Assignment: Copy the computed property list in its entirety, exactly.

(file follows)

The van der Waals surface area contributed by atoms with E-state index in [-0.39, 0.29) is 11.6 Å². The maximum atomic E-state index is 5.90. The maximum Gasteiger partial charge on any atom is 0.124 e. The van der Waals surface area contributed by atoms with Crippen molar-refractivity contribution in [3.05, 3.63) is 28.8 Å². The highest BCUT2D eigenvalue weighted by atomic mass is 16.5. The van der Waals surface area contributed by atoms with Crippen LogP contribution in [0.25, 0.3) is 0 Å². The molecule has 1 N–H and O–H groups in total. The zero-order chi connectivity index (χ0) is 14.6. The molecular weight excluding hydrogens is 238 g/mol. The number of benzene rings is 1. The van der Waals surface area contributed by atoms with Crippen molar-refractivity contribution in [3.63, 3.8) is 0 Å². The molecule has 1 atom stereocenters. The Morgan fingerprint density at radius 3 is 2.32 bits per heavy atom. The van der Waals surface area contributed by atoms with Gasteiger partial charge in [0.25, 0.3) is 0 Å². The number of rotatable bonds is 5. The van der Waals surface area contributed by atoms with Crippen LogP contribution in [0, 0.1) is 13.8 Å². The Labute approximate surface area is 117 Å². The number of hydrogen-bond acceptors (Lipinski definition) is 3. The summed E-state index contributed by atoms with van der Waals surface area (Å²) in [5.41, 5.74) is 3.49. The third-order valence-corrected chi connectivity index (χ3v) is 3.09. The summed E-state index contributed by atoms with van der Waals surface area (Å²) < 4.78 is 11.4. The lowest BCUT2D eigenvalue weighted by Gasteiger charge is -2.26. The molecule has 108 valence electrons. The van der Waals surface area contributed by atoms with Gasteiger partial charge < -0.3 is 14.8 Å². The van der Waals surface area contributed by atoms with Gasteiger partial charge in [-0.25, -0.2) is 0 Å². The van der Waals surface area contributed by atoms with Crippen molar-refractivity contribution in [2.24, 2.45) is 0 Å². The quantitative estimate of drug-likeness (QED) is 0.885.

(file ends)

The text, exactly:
The van der Waals surface area contributed by atoms with E-state index in [-0.39, 0.29) is 11.6 Å². The maximum atomic E-state index is 5.90. The maximum Gasteiger partial charge on any atom is 0.124 e. The van der Waals surface area contributed by atoms with Crippen molar-refractivity contribution in [3.05, 3.63) is 28.8 Å². The highest BCUT2D eigenvalue weighted by atomic mass is 16.5. The van der Waals surface area contributed by atoms with Crippen LogP contribution in [0.25, 0.3) is 0 Å². The molecule has 1 N–H and O–H groups in total. The zero-order chi connectivity index (χ0) is 14.6. The molecular weight excluding hydrogens is 238 g/mol. The number of benzene rings is 1. The van der Waals surface area contributed by atoms with Crippen molar-refractivity contribution in [3.63, 3.8) is 0 Å². The molecule has 1 atom stereocenters. The Morgan fingerprint density at radius 3 is 2.32 bits per heavy atom. The van der Waals surface area contributed by atoms with Gasteiger partial charge in [0.25, 0.3) is 0 Å². The number of rotatable bonds is 5. The van der Waals surface area contributed by atoms with Crippen LogP contribution in [0, 0.1) is 13.8 Å². The Labute approximate surface area is 117 Å². The number of hydrogen-bond acceptors (Lipinski definition) is 3. The summed E-state index contributed by atoms with van der Waals surface area (Å²) in [5.41, 5.74) is 3.49. The third-order valence-corrected chi connectivity index (χ3v) is 3.09. The summed E-state index contributed by atoms with van der Waals surface area (Å²) < 4.78 is 11.4. The lowest BCUT2D eigenvalue weighted by Gasteiger charge is -2.26. The molecule has 108 valence electrons. The van der Waals surface area contributed by atoms with Gasteiger partial charge < -0.3 is 14.8 Å². The van der Waals surface area contributed by atoms with Gasteiger partial charge in [-0.25, -0.2) is 0 Å². The van der Waals surface area contributed by atoms with Crippen molar-refractivity contribution in [2.24, 2.45) is 0 Å². The quantitative estimate of drug-likeness (QED) is 0.885.